The islands are governed by an Administrator, an IAS Officer, under the supervision of the Home Ministry in Delhi. He is located in Kavaratti Island. The unique and the most important feature of these islands are the fine beaches surrounding the islands. The water is shallow up to a kilometer from the shores and one could bathe, swim, row and do all sorts of water sports. It is a nice holiday and a break from the routine humdrum of city life. In between the times spent on the beaches the tour organizers provided some variety by showing one or two important places in the Island, gave us sumptuous lunch and entertained us with local folk dances. For example, we saw a model village house in Minicoy. It was well maintained and clean and neat. There were large rooms, broad ‘tinnais’ cushioned seats and what not. We saw the Light House, one of the oldest in these parts, and climbed the 170 odd steps up and had a grand view of the whole of the island. One could view the whole length and breadth of the island and its surroundings.

In Kavaratti, people were offered an experience in scuba diving. Only young people under 50 years of age were allowed. My daughter cut off a couple of years to be eligible and wore the mask and loaded herself with an oxygen cylinder and with the help of the coach went under the water and spent nearly half an hour! She said afterwards it was a thrilling experience for a mere Rs. 500! Meanwhile we were taken in a glass-bottomed boat a little interior into the waters and were shown colorful fishes in the deep waters and more particularly the coral reef, a rare phenomenon in these parts.

In Kalpeni, the last island in our tour, which is just about northwest of Kochi and not far from there, we were taken to a hosiery factory, a miniature one, an aquarium and yet to another island not far away where we could see water all around us. The island was so small that we could see only water all around. Before that we took a boat to a nearby island called ‘Thilakkam’ where the water was crystal clear and all of us, including my wife, bathed to our heart’s content. My daughter had another experience of ‘snorkeling’, a device by which you breathe through your mouth and go under the water. She says she could use it to advantage and saw a lot of colored fishes and other sea animals. Unfortunately I did not know how to use it and lost the opportunity. But I swam and swam and took my wife into deep waters and she enjoyed bathing along with fellow travelers.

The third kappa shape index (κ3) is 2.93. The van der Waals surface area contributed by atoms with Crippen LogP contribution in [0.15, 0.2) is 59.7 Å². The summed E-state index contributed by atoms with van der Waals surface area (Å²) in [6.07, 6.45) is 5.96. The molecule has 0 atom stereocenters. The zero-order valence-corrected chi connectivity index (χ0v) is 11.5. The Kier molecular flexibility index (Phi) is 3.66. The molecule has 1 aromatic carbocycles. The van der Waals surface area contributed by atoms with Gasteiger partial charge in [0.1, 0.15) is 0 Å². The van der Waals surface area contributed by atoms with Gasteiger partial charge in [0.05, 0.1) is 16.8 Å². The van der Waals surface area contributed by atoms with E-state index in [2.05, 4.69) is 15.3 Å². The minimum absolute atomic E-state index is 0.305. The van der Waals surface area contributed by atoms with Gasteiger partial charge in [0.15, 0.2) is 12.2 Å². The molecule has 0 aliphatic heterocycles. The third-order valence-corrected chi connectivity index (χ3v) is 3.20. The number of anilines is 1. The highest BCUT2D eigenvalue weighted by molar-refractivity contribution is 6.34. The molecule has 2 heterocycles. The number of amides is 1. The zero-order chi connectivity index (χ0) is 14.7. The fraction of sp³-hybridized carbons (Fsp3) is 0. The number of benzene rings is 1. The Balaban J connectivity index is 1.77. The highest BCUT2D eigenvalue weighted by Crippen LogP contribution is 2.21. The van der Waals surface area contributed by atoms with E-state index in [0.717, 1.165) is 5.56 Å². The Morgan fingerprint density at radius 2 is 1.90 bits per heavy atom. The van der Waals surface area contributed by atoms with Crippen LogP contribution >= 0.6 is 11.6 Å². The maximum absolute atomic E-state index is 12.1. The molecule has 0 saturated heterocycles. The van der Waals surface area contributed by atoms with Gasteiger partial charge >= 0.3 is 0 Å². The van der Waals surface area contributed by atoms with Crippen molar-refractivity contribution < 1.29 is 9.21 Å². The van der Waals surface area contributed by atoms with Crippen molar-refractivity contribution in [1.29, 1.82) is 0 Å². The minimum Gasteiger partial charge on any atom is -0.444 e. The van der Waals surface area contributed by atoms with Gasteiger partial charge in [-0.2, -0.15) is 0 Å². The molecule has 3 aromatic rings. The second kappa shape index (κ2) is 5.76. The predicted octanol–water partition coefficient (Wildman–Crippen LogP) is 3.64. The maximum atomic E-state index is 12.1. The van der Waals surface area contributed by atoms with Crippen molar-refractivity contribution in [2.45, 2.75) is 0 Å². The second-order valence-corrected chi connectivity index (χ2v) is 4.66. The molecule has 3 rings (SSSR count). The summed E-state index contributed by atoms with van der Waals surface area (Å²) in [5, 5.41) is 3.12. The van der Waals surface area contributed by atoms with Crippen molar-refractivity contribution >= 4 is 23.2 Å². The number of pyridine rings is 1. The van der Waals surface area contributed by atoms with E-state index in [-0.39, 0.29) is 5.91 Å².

Do you know my daughter took the risk of rowing a boat all by herself all the way from one island to the other, a distance of about 100 meters? She was not aware of the depth of the waters, the direction in which the boat was going nor did she know swimming! As luck would have it, she came straight to the other island where we had already landed.

Altogether it was a nice holiday and we thoroughly enjoyed the trip. It is worth a visit, it is not far off, not very expensive and is a good holiday.

By C.I. Sivasubramanian
Aged 95, Retired Director, Ministry of Commerce, New Delhi